6.    What are his criticisms as regards foreign shows and movies that are dubbed by just the one speaker?
7.    What are his main criticisms of TVN and POLSAT?
8.    What does he mean by ‘onscreen clutter’?
9.    Does he have anything positive to say about Polish TV?
10.    Do you think that it is unfair for an English speaker to criticize Polish TV or does he have any valid points? 
11.    If you could change something about the way Polish TV is run, what would you do?
12.    How do you see the future of television in general? Will the mainstream channels continue to exist in their current form or do you see them moving to video platforms such as YouTube, or perhaps everything becomes Video On Demand only rather than actual live programming?


conservative government – here, a government that prefers gradual or no change, preferring to stay with traditional values
initiator – the person responsible for thinking of or starting a plan or process 
multiplatform television – the many methods and providers of presenting TV programmes such as satellite, cable, the internet, video streaming, YouTube, etc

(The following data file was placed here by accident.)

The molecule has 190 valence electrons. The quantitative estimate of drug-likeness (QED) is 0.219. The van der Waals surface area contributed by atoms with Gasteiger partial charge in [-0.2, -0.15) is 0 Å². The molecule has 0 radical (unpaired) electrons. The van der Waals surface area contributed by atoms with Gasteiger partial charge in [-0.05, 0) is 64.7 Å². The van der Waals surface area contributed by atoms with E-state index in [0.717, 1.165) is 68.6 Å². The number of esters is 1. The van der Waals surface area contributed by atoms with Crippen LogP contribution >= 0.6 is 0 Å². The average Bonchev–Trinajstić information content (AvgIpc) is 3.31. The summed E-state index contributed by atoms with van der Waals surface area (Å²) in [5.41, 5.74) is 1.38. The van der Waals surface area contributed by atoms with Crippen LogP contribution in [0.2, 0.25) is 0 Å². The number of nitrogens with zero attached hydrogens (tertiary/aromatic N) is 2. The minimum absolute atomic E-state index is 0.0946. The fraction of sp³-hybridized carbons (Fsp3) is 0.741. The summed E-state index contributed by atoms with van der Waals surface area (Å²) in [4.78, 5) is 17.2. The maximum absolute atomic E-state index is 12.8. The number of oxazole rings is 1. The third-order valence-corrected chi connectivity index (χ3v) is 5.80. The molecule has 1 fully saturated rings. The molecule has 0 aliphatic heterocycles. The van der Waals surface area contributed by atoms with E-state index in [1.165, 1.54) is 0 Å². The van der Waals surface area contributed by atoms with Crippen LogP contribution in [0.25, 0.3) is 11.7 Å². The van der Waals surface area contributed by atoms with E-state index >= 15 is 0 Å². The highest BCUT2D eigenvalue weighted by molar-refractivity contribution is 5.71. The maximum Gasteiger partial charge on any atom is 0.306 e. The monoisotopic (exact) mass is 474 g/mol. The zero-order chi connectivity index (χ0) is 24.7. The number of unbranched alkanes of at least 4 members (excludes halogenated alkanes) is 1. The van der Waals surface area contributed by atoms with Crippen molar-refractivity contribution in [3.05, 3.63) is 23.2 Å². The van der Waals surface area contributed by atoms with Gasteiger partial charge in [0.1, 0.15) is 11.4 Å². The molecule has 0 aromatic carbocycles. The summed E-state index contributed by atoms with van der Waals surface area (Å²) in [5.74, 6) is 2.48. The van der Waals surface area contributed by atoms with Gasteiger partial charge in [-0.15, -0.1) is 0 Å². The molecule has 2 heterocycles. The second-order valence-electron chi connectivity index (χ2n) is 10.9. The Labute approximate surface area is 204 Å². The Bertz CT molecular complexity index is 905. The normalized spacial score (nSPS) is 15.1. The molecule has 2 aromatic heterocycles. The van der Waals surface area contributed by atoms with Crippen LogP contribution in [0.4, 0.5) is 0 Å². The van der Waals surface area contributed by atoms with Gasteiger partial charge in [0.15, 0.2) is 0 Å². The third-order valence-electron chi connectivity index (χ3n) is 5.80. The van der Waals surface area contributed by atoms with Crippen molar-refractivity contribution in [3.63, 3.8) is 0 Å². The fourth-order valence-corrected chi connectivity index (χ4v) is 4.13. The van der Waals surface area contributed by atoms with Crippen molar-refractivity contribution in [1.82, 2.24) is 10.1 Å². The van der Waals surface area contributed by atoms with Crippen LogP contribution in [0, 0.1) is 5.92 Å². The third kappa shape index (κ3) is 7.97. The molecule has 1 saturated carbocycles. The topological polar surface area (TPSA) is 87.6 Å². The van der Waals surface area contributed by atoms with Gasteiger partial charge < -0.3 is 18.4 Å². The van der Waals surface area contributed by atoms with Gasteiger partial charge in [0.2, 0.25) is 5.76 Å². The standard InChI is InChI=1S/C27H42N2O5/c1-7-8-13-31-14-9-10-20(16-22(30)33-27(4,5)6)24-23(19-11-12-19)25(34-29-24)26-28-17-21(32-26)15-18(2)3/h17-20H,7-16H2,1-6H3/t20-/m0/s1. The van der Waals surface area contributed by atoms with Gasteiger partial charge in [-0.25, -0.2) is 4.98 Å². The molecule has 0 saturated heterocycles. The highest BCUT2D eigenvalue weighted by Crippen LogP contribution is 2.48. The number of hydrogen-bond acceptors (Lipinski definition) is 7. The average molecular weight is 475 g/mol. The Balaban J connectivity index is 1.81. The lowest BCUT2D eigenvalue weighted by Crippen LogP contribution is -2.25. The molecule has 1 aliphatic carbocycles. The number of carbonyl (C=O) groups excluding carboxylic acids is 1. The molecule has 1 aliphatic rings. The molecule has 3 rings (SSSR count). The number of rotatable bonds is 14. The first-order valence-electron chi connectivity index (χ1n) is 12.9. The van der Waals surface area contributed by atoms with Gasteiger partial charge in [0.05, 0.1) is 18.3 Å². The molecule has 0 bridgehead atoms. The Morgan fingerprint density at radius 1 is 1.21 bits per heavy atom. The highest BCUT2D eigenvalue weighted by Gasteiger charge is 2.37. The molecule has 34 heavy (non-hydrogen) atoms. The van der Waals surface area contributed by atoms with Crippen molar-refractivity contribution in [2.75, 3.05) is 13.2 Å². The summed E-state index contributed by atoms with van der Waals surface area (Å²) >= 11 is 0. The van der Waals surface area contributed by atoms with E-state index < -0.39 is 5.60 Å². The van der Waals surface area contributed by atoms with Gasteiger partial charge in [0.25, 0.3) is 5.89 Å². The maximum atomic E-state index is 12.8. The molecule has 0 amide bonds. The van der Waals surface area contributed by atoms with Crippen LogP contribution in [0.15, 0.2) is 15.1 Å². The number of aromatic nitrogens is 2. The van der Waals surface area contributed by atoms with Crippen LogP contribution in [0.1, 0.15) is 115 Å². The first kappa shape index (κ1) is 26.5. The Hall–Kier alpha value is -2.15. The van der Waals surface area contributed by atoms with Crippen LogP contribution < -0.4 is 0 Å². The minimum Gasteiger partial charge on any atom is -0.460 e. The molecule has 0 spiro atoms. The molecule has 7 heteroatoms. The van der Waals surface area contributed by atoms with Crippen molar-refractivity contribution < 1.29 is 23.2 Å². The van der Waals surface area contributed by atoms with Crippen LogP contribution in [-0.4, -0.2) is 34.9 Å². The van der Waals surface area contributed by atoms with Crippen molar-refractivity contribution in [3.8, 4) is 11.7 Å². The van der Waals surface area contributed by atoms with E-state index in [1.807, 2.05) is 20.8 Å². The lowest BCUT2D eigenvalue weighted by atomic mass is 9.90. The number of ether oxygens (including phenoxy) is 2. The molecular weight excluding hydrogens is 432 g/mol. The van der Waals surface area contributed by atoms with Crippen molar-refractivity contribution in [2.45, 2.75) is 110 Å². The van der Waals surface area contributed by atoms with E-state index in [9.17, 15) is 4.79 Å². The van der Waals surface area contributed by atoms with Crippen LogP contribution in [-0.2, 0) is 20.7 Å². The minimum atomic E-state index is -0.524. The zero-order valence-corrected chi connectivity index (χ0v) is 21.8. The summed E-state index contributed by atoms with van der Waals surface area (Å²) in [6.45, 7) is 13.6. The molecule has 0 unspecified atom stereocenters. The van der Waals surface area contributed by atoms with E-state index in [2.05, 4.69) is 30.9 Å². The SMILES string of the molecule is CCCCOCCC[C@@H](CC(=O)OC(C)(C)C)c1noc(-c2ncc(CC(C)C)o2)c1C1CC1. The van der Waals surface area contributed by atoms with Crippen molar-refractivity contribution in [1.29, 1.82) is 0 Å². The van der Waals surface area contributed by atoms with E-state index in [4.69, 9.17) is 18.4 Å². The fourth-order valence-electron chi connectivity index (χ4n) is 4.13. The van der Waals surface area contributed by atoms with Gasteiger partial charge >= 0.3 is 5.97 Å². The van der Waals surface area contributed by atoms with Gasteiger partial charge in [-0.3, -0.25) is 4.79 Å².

genre – a category of TV programme such as comedy, drama, music, news, etc
programming – here, the programmes broadcast on radio or TV along with the schedule and selection of these programmes
in decline – to be gradually decreasing in importance, quality, or power
mainstream TV – here, the most typical, normal, conventional and well-known TV channels because they have been there longer and were established before the era of multiplatform television
blatant – something that is done in an open or very obvious way
rip-off – here, a copy of a TV programme from another show that has no original features of its own, and there is no credit given to the original source of the programme 
street slang – here, words and phrases that are not found in standard dictionaries and tend to be popular among young people
trailer – a set of short extracts which are shown to advertise a film or TV programme
peak time – here, the most popular time for watching television
onscreen clutter – here, the amount of extra information on a TV screen that has little or nothing to do with the programme shown and is considered not useful or necessary
chunk – a large part of something
ubiquitous – adjective meaning to give the impression of being everywhere 
dysfunctional – adjective to describe relationships or behaviour which are different from what is considered to be normal